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Why good leaders need to focus on their own development

By Shandel McAuliffe | |7 minute read
Why good leaders need to focus on their own development

When it comes to identifying good leaders, team engagement is arguably still the best measure we have. A highly engaged team reflects a manager’s ability to build trusting relationships with each of their team members. Based on Gallup’s extensive research, we know the buck stops with managers when it comes to engagement. In fact, the manager accounts for up to 70 per cent of the variance seen in employee engagement.

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Given the significant influence managers have on their teams, let’s explore how best to ensure managers are set up for success.

Great leadership is a paradox

Often, especially early in one’s career, there is a temptation to model yourself based on a leader that you have previously experienced. Sometimes the leadership was good, other times (very often) not so good, but we naturally get anchored by our early experiences and start aligning our behaviour with them.

We all want to have a roadmap outlining what we need to do to become a good leader. The good news is, I’m going to provide you with a roadmap that will enable you to get to work, but before I do, I want to make it very clear that you need to let go of “trying” to be a leader. This is what I call the paradox of leadership. The harder you try, the worse your leadership will be. Similarly, the more you let go of being a leader (or your idea of what a leader should be), the closer you will get to demonstrating leadership.

Using sport as an analogy, the leadership paradox is a bit like generating power when kicking a field goal, serving an ace or landing a hole in one. When you get it right, your focus is on timing and precision rather than brute force. The most powerful shots always come with a surprising effortlessness that feels so right and true.

As with any form of mastery, you need to identify how you can deliver on your leadership promise in a way that is unique to you. When it comes to leadership and building a highly engaged team, the best leaders and managers I have worked with do the following.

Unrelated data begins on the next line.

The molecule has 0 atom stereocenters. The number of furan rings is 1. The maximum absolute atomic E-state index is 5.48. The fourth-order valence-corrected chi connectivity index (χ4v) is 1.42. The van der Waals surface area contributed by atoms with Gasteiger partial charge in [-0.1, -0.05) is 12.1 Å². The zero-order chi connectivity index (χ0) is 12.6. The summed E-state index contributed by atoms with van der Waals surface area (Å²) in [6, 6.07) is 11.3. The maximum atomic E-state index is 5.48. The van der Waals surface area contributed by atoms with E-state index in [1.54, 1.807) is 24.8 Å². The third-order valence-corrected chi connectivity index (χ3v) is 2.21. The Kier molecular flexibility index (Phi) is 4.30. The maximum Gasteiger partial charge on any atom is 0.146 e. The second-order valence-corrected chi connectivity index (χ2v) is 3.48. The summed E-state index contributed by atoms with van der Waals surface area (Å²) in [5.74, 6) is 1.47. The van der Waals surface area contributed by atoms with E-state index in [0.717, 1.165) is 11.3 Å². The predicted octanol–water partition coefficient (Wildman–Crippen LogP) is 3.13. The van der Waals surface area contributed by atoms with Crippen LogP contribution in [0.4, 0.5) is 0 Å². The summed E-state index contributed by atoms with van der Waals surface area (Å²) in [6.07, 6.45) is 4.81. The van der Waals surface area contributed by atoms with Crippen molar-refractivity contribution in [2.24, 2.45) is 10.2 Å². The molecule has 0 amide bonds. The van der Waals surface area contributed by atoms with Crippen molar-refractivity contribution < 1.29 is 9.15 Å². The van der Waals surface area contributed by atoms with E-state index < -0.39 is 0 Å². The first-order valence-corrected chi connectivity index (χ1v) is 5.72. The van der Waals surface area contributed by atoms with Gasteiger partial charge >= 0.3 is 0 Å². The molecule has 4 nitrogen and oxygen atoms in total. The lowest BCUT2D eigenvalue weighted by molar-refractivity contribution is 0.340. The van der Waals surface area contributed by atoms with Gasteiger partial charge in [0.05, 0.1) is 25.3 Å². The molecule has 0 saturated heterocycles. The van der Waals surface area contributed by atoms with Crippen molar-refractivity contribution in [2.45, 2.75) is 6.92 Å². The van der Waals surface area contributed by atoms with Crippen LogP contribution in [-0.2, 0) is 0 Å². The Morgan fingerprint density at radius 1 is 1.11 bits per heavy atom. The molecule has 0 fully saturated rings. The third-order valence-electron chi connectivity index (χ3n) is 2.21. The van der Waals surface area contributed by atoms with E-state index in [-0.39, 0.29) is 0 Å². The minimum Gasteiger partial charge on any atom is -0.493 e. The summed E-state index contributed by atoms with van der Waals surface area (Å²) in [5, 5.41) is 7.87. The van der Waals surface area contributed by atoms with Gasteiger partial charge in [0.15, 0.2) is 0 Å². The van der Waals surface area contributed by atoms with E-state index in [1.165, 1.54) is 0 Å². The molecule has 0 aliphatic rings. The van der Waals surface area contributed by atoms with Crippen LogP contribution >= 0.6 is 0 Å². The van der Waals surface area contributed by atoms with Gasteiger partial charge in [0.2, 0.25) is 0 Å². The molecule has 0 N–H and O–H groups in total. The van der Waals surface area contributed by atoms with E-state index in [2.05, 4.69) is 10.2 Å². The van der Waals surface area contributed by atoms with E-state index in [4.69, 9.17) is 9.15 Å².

1. Serve themselves first: If you spend your career as a manager putting everyone around you first, you’ll end up disengaged and exhausted. It is tempting to provide all of the development opportunities to your team, but if you never invest in your own development as a leader your team will soon follow your lead. Many “selfless” leaders will tell their team to go home to spend time with their families while staying back late to plough through their work. They usually gain the trust of their team but they are also teaching them terrible habits about leadership. If you take the time to prioritise your development, rejuvenation, and exercise, your team will follow your lead and begin to do the same.
  2. Focus on their strengths: It might seem obvious to focus on our natural talents and abilities, but too often, leaders put aside their talents in favour of what they think they should be doing. This is a mistake. Instead, double down on your talents while managing your weaknesses. For every hour a manager spends focussing on their strengths they’ll get ten times the return of trying to improve a weakness.
  3. Lead with purpose: Up to 89 per cent of managers experience imposter syndrome, or the feeling of being a fraud, at some point in their career. I believe this is due to managers not being clear about why they do what they do, but also not being able to answer the question: “What do you really want?” Being laser focused on your purpose or what’s most important to you provides you with a guiding principle to make choices that support you. The conviction a leader feels when aligned with their purpose is unparalleled. In my experience, it is the x-factor that differentiates those that are good from those that become great.
  4. Keep calm and maintain perspective: We all have our moments of stress and challenge. Managers might expect the stress to get to a point where they start to derail. Rather than bunker down to weather the storm, ensure that you have support (a coach, mentor, or confidante) that can help you process the stress. I’m yet to meet a leader that can build trust and high performance while they are under excess pressure.

Joe Hart is the founder of True Perspective: A leadership development practice.

Shandel McAuliffe

Shandel McAuliffe

Shandel has recently returned to Australia after working in the UK for eight years. Shandel's experience in the UK included over three years at the CIPD in their marketing, marcomms and events teams, followed by two plus years with The Adecco Group UK&I in marketing, PR, internal comms and project management. Cementing Shandel's experience in the HR industry, she was the head of content for Cezanne HR, a full-lifecycle HR software solution, for the two years prior to her return to Australia.

Shandel has previous experience as a copy writer, proofreader and copy editor, and a keen interest in HR, leadership and psychology. She's excited to be at the helm of HR Leader as its editor, bringing new and innovative ideas to the publication's audience, drawing on her time overseas and learning from experts closer to home in Australia.

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